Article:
Rhee’s playing exuded a maturity that even seasoned listeners did not expect. And the Brahms is a perfect vehicle to display his interpretive maturity as well as his technical virtuosity. Surely Rhee still has room to grow musically. But his mastery is already something to behold.
If you enjoy being able to say “I heard him when …,” this concert has all the hallmarks of being a must-hear, do-not-miss event.
But there are other attractions on the program, to be played under music director Andrew Sewell, who has again combined works from the 18th, 19th and 20th centuries.
Igor Stravinsky’s “L’histoire du soldat” (The Soldier’s Tale) will be performed with guest narrator Jim DeVita (below) of American Players Theatre in Spring Green. The story involves a soldier who sells his soul to the devil.
And there will also be the Symphony No. 102 in B-Flat Major by Franz Joseph Haydn, a composer whose style brings out the best in WCO music director and conductor Sewell (below), an accomplished interpreter of music from the Classical era.
To read Julian Rhee’s complete and impressive biography, and to find out more information about the program, the performers and tickets, go to:
By Jacob Stockinger
A lot of holiday gift lists suggest recordings, videos and books related to classical music.
The Ear recently posted a link to the holiday gift guide by critics of The New York Times:
The Ear also offered the 2017 Grammy nominations for gift suggestions:
But The Ear thinks the best gift by far is LIVE music – a ticket to one or more of the many concerts that take place in the Madison area. You can’t beat live music for excitement, insight and enjoyment.
There may be more, but at least two major arts presenters in Madison are offering holiday discounts to make your gift-giving easier and more affordable.
MADISON SYMPHONY ORCHESTRA
Through Dec. 24, the Madison Symphony Orchestra is offering a special deal — two levels of tickets for $20 and $49. That includes values up to $89. Concerts in the next semester include two outstanding pianist soloists (Stephen Hough, below top, playing the Piano Concerto No. 5 “Egyptian” by Camille Saint-Saens and Philippe Bianconi playing the Piano Concerto No. 3 by Sergei Rachmaninoff, or “The Rach 3”) as well as the “German” Requiem by Johannes Brahms, the “Beyond the Score” performance about Nikolai Rimsky-Korsakov’s “Scheherazade” (with actors from American Players Theatre in Spring Green) and Norwegian trumpet virtuoso Tina Thing Helseth (below bottom).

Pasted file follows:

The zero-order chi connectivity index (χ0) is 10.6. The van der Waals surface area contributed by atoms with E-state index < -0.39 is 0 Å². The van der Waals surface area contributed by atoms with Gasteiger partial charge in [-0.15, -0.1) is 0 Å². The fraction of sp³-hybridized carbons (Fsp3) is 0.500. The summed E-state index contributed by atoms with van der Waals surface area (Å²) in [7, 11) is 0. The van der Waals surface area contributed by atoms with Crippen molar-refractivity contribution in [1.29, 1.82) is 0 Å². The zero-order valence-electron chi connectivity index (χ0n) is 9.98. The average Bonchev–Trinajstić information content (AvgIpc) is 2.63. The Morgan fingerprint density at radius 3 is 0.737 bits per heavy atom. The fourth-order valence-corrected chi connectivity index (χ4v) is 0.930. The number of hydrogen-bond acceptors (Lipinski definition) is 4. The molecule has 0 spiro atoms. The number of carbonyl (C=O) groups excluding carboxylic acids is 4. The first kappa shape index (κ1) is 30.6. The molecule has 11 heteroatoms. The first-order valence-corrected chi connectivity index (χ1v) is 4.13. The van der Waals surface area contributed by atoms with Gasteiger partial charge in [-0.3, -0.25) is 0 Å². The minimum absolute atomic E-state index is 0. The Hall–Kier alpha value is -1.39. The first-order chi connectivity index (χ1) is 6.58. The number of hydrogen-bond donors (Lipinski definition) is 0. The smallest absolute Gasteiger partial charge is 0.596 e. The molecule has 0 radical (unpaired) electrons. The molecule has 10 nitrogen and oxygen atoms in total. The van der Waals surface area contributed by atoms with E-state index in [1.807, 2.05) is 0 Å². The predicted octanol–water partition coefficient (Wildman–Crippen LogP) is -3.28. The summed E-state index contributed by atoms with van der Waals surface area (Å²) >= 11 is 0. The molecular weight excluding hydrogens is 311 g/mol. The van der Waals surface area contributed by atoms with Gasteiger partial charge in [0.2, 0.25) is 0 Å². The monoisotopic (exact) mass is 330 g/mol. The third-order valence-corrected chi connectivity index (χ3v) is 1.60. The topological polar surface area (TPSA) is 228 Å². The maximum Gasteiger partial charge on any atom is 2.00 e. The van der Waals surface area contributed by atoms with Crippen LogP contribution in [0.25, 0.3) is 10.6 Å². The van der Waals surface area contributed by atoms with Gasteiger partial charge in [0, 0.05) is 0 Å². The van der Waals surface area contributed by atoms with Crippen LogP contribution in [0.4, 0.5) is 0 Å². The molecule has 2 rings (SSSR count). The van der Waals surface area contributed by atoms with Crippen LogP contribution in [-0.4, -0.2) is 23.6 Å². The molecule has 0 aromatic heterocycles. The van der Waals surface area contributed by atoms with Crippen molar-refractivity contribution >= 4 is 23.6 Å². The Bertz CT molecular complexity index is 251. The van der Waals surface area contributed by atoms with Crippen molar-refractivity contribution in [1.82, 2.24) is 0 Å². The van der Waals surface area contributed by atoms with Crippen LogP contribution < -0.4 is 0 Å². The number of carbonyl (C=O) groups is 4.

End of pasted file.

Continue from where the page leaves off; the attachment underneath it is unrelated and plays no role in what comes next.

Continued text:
Here are two relevant links:
WISCONSIN UNION THEATER
Through Jan. 8, at the Wisconsin Union Theater will forego the $4 per ticket handling fee for any event, including the classical pianist and improviser Gabriela Montero (below top), the Los Angeles Guitar Quartet and the Milwaukee Symphony Orchestra with its famous outgoing music director Edo de Wart conducting (below bottom).
Here is a link to shows for the second semester:
And of course discounts are not the only reason to choose a certain program or performer.
Whatever you are looking for — early music or new music, chamber music or orchestral music, art song recitals or choral music — you can find it in Madison, and usually at a very affordable price.
Lots of specific concerts at the UW-Madison and elsewhere are either free or low in price, as is the Middleton Community Orchestra.
Here are two links:
And you can find numerous other sites by Googling the organization’s name.
Combine a ticket to a live performance with a recording of a work or an artist, and maybe even include an invitation to be a companion, and you have a fine gift package that promises to be truly memorable.
Are there any other holiday deals the Ear hasn’t heard about?
Any suggestions or ideas for giving live music?
Leave word and links in the COMMENT section.
The Ear wants to hear.
By Jacob Stockinger
Who says classical music is dying?
You wouldn’t know it from some of the many world premieres of new music that will take place across the U.S. this season. Such events add a lot of excitement to the new concert season. And many critics and observers think they draw in new and younger audiences.
Quite a few of the premieres feature performers and composers familiar to Madison audiences. They include cellist Alisa Weilerstein (below top, in a photo by Harold Hoffmann for Decca Records), pianist Emanuel Ax (below second), composer Kevin Puts (below third) and composer Jake Heggie (below bottom).
Here is a round-up of the national scene by Tom Huizenga, who writes the Deceptive Cadence blog for National Public Radio or NPR.
It makes one wonder: What about the local scene here in Madison?
True, several seasons ago, the Pro Arte Quartet (below, in a photo by Rick Langer) at the University of Wisconsin-Madison commissioned and premiered six new works to mark its centennial. They included four string quartets, one piano quintet and one clarinet quintet, all of which are now available in terrific recordings from Albany Records.
This summer the Bach Dancing and Dynamite Society featured bass-baritone Timothy Jones (below) in the world premiere of a song cycle it commissioned from American composer Kevin Puts, who is mentioned in the NPR story, to mark its 25th anniversary.